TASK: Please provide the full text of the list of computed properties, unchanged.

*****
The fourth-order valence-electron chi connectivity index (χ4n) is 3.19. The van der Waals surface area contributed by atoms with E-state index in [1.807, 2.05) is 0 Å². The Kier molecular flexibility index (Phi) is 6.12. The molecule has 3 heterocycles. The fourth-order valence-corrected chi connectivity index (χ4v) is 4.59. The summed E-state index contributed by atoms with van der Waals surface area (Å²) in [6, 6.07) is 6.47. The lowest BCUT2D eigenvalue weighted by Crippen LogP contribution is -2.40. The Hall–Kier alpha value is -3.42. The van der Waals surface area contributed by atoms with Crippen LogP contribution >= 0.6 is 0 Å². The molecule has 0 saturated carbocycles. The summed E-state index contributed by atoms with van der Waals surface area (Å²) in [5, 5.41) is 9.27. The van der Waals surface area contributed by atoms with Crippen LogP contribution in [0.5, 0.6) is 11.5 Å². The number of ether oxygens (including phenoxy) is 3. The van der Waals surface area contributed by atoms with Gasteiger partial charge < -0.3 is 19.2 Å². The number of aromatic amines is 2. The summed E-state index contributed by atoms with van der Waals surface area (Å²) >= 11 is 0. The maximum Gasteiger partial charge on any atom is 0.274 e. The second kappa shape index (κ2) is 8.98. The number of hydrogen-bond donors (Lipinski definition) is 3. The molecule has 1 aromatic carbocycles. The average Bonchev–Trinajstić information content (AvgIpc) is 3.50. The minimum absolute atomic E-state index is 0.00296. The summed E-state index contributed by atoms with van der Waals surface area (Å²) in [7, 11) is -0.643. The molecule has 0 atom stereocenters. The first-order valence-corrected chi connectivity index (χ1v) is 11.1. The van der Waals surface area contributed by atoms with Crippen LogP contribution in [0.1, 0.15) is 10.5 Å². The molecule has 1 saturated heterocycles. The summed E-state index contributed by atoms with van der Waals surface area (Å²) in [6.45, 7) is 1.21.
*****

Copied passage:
The fourth-order valence-electron chi connectivity index (χ4n) is 3.19. The van der Waals surface area contributed by atoms with E-state index in [1.807, 2.05) is 0 Å². The Kier molecular flexibility index (Phi) is 6.12. The molecule has 3 heterocycles. The fourth-order valence-corrected chi connectivity index (χ4v) is 4.59. The summed E-state index contributed by atoms with van der Waals surface area (Å²) in [6, 6.07) is 6.47. The lowest BCUT2D eigenvalue weighted by Crippen LogP contribution is -2.40. The Hall–Kier alpha value is -3.42. The van der Waals surface area contributed by atoms with Crippen LogP contribution >= 0.6 is 0 Å². The molecule has 0 saturated carbocycles. The summed E-state index contributed by atoms with van der Waals surface area (Å²) in [5, 5.41) is 9.27. The van der Waals surface area contributed by atoms with Crippen LogP contribution in [0.5, 0.6) is 11.5 Å². The number of ether oxygens (including phenoxy) is 3. The van der Waals surface area contributed by atoms with Gasteiger partial charge < -0.3 is 19.2 Å². The number of aromatic amines is 2. The summed E-state index contributed by atoms with van der Waals surface area (Å²) >= 11 is 0. The maximum Gasteiger partial charge on any atom is 0.274 e. The second kappa shape index (κ2) is 8.98. The number of hydrogen-bond donors (Lipinski definition) is 3. The molecule has 1 aromatic carbocycles. The average Bonchev–Trinajstić information content (AvgIpc) is 3.50. The minimum absolute atomic E-state index is 0.00296. The summed E-state index contributed by atoms with van der Waals surface area (Å²) in [7, 11) is -0.643. The molecule has 0 atom stereocenters. The first-order valence-corrected chi connectivity index (χ1v) is 11.1. The van der Waals surface area contributed by atoms with Crippen LogP contribution in [0.1, 0.15) is 10.5 Å². The molecule has 1 saturated heterocycles. The summed E-state index contributed by atoms with van der Waals surface area (Å²) in [6.45, 7) is 1.21.